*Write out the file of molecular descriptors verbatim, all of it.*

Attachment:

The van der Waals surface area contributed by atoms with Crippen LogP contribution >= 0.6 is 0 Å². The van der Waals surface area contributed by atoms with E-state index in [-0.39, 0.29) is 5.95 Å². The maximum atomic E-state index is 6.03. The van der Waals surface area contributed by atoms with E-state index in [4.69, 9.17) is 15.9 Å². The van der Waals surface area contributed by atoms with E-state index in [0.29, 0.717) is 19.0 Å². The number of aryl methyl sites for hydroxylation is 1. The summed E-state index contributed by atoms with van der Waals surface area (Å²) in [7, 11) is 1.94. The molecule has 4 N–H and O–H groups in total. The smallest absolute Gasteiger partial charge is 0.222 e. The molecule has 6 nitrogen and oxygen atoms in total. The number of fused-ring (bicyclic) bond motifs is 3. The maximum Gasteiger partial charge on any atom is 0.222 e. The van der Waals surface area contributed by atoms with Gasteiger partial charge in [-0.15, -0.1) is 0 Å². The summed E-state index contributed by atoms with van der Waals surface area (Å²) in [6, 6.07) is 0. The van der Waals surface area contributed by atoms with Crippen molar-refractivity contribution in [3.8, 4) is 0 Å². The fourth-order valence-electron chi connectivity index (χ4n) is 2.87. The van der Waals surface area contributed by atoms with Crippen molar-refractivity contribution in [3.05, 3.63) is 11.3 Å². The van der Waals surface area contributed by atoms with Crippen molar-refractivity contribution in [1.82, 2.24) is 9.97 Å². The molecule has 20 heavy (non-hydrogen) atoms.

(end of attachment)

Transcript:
The van der Waals surface area contributed by atoms with Crippen LogP contribution >= 0.6 is 0 Å². The van der Waals surface area contributed by atoms with E-state index in [-0.39, 0.29) is 5.95 Å². The maximum atomic E-state index is 6.03. The van der Waals surface area contributed by atoms with E-state index in [4.69, 9.17) is 15.9 Å². The van der Waals surface area contributed by atoms with E-state index in [0.29, 0.717) is 19.0 Å². The number of aryl methyl sites for hydroxylation is 1. The summed E-state index contributed by atoms with van der Waals surface area (Å²) in [7, 11) is 1.94. The molecule has 4 N–H and O–H groups in total. The smallest absolute Gasteiger partial charge is 0.222 e. The molecule has 6 nitrogen and oxygen atoms in total. The number of fused-ring (bicyclic) bond motifs is 3. The maximum Gasteiger partial charge on any atom is 0.222 e. The van der Waals surface area contributed by atoms with Gasteiger partial charge in [-0.15, -0.1) is 0 Å². The summed E-state index contributed by atoms with van der Waals surface area (Å²) in [6, 6.07) is 0. The van der Waals surface area contributed by atoms with Crippen molar-refractivity contribution in [3.8, 4) is 0 Å². The fourth-order valence-electron chi connectivity index (χ4n) is 2.87. The van der Waals surface area contributed by atoms with Crippen molar-refractivity contribution in [3.05, 3.63) is 11.3 Å². The van der Waals surface area contributed by atoms with Crippen molar-refractivity contribution in [1.82, 2.24) is 9.97 Å². The molecule has 20 heavy (non-hydrogen) atoms.